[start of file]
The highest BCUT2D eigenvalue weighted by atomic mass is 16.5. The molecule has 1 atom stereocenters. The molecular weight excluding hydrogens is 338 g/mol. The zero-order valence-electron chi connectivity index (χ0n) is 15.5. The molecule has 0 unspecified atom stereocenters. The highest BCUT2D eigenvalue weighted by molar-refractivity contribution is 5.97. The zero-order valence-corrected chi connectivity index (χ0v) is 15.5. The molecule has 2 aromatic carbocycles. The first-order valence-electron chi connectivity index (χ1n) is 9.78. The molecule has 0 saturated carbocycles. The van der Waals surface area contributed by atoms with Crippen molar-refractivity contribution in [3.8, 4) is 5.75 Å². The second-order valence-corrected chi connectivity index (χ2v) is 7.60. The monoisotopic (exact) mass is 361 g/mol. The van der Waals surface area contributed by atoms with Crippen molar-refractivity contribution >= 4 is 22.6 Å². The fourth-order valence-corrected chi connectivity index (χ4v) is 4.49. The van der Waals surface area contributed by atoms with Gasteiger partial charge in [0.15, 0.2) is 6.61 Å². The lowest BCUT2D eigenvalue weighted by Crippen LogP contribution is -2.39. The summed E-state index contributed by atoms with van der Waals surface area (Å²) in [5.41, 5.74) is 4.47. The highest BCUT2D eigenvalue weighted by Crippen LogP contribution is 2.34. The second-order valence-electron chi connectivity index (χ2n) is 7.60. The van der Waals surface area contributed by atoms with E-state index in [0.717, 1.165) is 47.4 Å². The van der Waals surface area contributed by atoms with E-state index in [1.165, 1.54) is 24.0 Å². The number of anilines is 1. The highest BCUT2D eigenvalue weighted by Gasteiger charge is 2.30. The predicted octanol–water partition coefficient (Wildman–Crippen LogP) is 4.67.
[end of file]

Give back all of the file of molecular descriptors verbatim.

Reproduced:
The highest BCUT2D eigenvalue weighted by atomic mass is 16.5. The molecule has 1 atom stereocenters. The molecular weight excluding hydrogens is 338 g/mol. The zero-order valence-electron chi connectivity index (χ0n) is 15.5. The molecule has 0 unspecified atom stereocenters. The highest BCUT2D eigenvalue weighted by molar-refractivity contribution is 5.97. The zero-order valence-corrected chi connectivity index (χ0v) is 15.5. The molecule has 2 aromatic carbocycles. The first-order valence-electron chi connectivity index (χ1n) is 9.78. The molecule has 0 saturated carbocycles. The van der Waals surface area contributed by atoms with Crippen molar-refractivity contribution in [3.8, 4) is 5.75 Å². The second-order valence-corrected chi connectivity index (χ2v) is 7.60. The monoisotopic (exact) mass is 361 g/mol. The van der Waals surface area contributed by atoms with Crippen molar-refractivity contribution >= 4 is 22.6 Å². The fourth-order valence-corrected chi connectivity index (χ4v) is 4.49. The van der Waals surface area contributed by atoms with Gasteiger partial charge in [0.15, 0.2) is 6.61 Å². The lowest BCUT2D eigenvalue weighted by Crippen LogP contribution is -2.39. The summed E-state index contributed by atoms with van der Waals surface area (Å²) in [5.41, 5.74) is 4.47. The highest BCUT2D eigenvalue weighted by Crippen LogP contribution is 2.34. The second-order valence-electron chi connectivity index (χ2n) is 7.60. The van der Waals surface area contributed by atoms with E-state index in [0.717, 1.165) is 47.4 Å². The van der Waals surface area contributed by atoms with E-state index in [1.165, 1.54) is 24.0 Å². The number of anilines is 1. The highest BCUT2D eigenvalue weighted by Gasteiger charge is 2.30. The predicted octanol–water partition coefficient (Wildman–Crippen LogP) is 4.67.